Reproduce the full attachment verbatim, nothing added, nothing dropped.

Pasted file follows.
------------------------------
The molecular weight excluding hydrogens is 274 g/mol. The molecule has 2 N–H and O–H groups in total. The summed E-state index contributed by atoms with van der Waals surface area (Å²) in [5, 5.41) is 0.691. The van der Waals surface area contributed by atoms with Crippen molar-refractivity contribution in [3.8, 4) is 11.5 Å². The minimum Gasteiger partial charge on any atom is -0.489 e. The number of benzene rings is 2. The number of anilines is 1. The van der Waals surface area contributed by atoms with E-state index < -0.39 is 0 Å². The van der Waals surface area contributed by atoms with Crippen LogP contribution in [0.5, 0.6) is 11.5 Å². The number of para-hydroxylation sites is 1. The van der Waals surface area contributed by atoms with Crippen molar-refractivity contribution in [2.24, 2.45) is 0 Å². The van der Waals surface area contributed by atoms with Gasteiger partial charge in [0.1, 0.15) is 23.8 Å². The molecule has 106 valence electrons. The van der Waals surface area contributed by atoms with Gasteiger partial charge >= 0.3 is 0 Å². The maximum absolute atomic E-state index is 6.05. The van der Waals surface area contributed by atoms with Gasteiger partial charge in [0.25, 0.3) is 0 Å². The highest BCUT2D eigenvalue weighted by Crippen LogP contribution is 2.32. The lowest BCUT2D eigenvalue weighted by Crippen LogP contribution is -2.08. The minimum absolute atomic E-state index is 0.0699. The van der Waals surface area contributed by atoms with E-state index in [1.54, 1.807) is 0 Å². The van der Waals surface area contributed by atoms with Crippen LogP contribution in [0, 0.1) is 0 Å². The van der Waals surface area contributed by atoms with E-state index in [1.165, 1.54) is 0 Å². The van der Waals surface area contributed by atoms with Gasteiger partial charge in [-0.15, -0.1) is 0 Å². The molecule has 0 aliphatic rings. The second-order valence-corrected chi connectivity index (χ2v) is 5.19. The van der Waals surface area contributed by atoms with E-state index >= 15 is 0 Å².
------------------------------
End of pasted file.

The molecular weight excluding hydrogens is 274 g/mol. The molecule has 2 N–H and O–H groups in total. The summed E-state index contributed by atoms with van der Waals surface area (Å²) in [5, 5.41) is 0.691. The van der Waals surface area contributed by atoms with Crippen molar-refractivity contribution in [3.8, 4) is 11.5 Å². The minimum Gasteiger partial charge on any atom is -0.489 e. The number of benzene rings is 2. The number of anilines is 1. The van der Waals surface area contributed by atoms with E-state index < -0.39 is 0 Å². The van der Waals surface area contributed by atoms with Crippen LogP contribution in [0.5, 0.6) is 11.5 Å². The number of para-hydroxylation sites is 1. The van der Waals surface area contributed by atoms with Crippen molar-refractivity contribution in [2.24, 2.45) is 0 Å². The van der Waals surface area contributed by atoms with Gasteiger partial charge in [0.1, 0.15) is 23.8 Å². The molecule has 106 valence electrons. The van der Waals surface area contributed by atoms with Gasteiger partial charge >= 0.3 is 0 Å². The maximum absolute atomic E-state index is 6.05. The van der Waals surface area contributed by atoms with Gasteiger partial charge in [0.25, 0.3) is 0 Å². The highest BCUT2D eigenvalue weighted by Crippen LogP contribution is 2.32. The lowest BCUT2D eigenvalue weighted by Crippen LogP contribution is -2.08. The minimum absolute atomic E-state index is 0.0699. The van der Waals surface area contributed by atoms with E-state index in [1.54, 1.807) is 0 Å². The van der Waals surface area contributed by atoms with Crippen LogP contribution in [0, 0.1) is 0 Å². The van der Waals surface area contributed by atoms with E-state index in [1.165, 1.54) is 0 Å². The van der Waals surface area contributed by atoms with Gasteiger partial charge in [-0.15, -0.1) is 0 Å². The molecule has 0 aliphatic rings. The second-order valence-corrected chi connectivity index (χ2v) is 5.19. The van der Waals surface area contributed by atoms with E-state index >= 15 is 0 Å².